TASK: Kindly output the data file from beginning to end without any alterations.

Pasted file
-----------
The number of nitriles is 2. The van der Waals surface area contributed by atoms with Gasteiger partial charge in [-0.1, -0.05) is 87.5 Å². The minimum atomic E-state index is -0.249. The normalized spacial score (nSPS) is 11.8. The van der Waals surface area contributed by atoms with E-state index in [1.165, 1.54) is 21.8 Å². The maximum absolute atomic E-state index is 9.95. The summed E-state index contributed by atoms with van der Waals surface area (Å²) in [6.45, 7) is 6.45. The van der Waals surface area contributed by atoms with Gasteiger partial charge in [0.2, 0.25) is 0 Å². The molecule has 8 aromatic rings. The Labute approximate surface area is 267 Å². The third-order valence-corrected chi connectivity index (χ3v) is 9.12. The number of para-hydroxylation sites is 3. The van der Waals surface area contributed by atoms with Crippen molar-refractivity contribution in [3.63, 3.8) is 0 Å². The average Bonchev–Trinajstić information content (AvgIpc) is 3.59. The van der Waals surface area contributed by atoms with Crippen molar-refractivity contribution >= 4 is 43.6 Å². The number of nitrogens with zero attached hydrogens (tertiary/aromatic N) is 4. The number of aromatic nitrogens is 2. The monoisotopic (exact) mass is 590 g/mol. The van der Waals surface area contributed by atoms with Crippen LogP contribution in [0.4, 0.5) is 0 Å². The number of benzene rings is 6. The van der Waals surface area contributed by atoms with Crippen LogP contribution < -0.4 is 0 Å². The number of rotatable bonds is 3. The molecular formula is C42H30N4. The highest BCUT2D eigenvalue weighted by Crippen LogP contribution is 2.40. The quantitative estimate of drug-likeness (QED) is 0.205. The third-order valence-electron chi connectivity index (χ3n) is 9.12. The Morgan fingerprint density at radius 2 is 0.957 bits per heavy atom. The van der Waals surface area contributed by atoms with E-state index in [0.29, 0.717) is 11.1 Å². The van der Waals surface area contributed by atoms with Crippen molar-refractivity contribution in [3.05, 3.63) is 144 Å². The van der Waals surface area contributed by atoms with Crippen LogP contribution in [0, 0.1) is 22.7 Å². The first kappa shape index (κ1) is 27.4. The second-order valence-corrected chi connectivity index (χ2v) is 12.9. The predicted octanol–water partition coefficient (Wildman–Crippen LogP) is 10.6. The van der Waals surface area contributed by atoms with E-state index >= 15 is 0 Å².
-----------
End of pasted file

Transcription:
The number of nitriles is 2. The van der Waals surface area contributed by atoms with Gasteiger partial charge in [-0.1, -0.05) is 87.5 Å². The minimum atomic E-state index is -0.249. The normalized spacial score (nSPS) is 11.8. The van der Waals surface area contributed by atoms with E-state index in [1.165, 1.54) is 21.8 Å². The maximum absolute atomic E-state index is 9.95. The summed E-state index contributed by atoms with van der Waals surface area (Å²) in [6.45, 7) is 6.45. The van der Waals surface area contributed by atoms with Gasteiger partial charge in [0.2, 0.25) is 0 Å². The molecule has 8 aromatic rings. The Labute approximate surface area is 267 Å². The third-order valence-corrected chi connectivity index (χ3v) is 9.12. The number of para-hydroxylation sites is 3. The van der Waals surface area contributed by atoms with Crippen molar-refractivity contribution in [3.63, 3.8) is 0 Å². The average Bonchev–Trinajstić information content (AvgIpc) is 3.59. The van der Waals surface area contributed by atoms with Crippen molar-refractivity contribution >= 4 is 43.6 Å². The number of nitrogens with zero attached hydrogens (tertiary/aromatic N) is 4. The number of aromatic nitrogens is 2. The monoisotopic (exact) mass is 590 g/mol. The van der Waals surface area contributed by atoms with Crippen LogP contribution in [0.4, 0.5) is 0 Å². The number of benzene rings is 6. The van der Waals surface area contributed by atoms with Crippen LogP contribution < -0.4 is 0 Å². The number of rotatable bonds is 3. The molecular formula is C42H30N4. The highest BCUT2D eigenvalue weighted by Crippen LogP contribution is 2.40. The quantitative estimate of drug-likeness (QED) is 0.205. The third-order valence-electron chi connectivity index (χ3n) is 9.12. The Morgan fingerprint density at radius 2 is 0.957 bits per heavy atom. The van der Waals surface area contributed by atoms with E-state index in [0.29, 0.717) is 11.1 Å². The van der Waals surface area contributed by atoms with Crippen molar-refractivity contribution in [3.05, 3.63) is 144 Å². The van der Waals surface area contributed by atoms with Crippen LogP contribution in [0, 0.1) is 22.7 Å². The first kappa shape index (κ1) is 27.4. The second-order valence-corrected chi connectivity index (χ2v) is 12.9. The predicted octanol–water partition coefficient (Wildman–Crippen LogP) is 10.6. The van der Waals surface area contributed by atoms with E-state index >= 15 is 0 Å².